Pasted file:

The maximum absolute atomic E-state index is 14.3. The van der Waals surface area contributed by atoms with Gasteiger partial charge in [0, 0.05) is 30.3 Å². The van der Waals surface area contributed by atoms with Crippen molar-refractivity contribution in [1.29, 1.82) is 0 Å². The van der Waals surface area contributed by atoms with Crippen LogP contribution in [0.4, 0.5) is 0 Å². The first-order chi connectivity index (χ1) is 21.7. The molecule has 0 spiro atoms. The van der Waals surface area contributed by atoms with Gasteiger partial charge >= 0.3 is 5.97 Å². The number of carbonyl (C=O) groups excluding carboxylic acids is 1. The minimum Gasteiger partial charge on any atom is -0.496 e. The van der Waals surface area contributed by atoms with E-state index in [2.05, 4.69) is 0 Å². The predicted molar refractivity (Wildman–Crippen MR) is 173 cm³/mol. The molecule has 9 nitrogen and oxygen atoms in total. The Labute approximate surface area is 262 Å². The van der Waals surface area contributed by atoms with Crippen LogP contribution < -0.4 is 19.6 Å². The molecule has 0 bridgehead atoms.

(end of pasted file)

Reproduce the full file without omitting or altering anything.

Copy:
The maximum absolute atomic E-state index is 14.3. The van der Waals surface area contributed by atoms with Gasteiger partial charge in [0, 0.05) is 30.3 Å². The van der Waals surface area contributed by atoms with Crippen molar-refractivity contribution in [1.29, 1.82) is 0 Å². The van der Waals surface area contributed by atoms with Crippen LogP contribution in [0.4, 0.5) is 0 Å². The first-order chi connectivity index (χ1) is 21.7. The molecule has 0 spiro atoms. The van der Waals surface area contributed by atoms with Gasteiger partial charge >= 0.3 is 5.97 Å². The number of carbonyl (C=O) groups excluding carboxylic acids is 1. The minimum Gasteiger partial charge on any atom is -0.496 e. The van der Waals surface area contributed by atoms with E-state index in [2.05, 4.69) is 0 Å². The predicted molar refractivity (Wildman–Crippen MR) is 173 cm³/mol. The molecule has 9 nitrogen and oxygen atoms in total. The Labute approximate surface area is 262 Å². The van der Waals surface area contributed by atoms with Crippen LogP contribution < -0.4 is 19.6 Å². The molecule has 0 bridgehead atoms.